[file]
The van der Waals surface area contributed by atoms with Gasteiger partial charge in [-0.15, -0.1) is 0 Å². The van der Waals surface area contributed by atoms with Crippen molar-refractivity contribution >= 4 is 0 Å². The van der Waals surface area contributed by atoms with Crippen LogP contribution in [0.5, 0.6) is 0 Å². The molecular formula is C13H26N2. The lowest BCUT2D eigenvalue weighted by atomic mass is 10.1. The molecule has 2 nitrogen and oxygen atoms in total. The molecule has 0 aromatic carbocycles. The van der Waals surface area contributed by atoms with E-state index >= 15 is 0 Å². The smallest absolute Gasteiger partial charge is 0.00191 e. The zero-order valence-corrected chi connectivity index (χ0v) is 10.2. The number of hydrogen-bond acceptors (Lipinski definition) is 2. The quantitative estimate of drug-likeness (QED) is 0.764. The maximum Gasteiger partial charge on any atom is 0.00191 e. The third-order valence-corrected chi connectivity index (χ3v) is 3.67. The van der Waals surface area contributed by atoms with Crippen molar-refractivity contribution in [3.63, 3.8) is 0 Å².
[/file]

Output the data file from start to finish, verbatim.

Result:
The van der Waals surface area contributed by atoms with Gasteiger partial charge in [-0.15, -0.1) is 0 Å². The van der Waals surface area contributed by atoms with Crippen molar-refractivity contribution >= 4 is 0 Å². The van der Waals surface area contributed by atoms with Crippen LogP contribution in [0.5, 0.6) is 0 Å². The molecular formula is C13H26N2. The lowest BCUT2D eigenvalue weighted by atomic mass is 10.1. The molecule has 2 nitrogen and oxygen atoms in total. The molecule has 0 aromatic carbocycles. The van der Waals surface area contributed by atoms with E-state index >= 15 is 0 Å². The smallest absolute Gasteiger partial charge is 0.00191 e. The zero-order valence-corrected chi connectivity index (χ0v) is 10.2. The number of hydrogen-bond acceptors (Lipinski definition) is 2. The quantitative estimate of drug-likeness (QED) is 0.764. The maximum Gasteiger partial charge on any atom is 0.00191 e. The third-order valence-corrected chi connectivity index (χ3v) is 3.67. The van der Waals surface area contributed by atoms with Crippen molar-refractivity contribution in [3.63, 3.8) is 0 Å².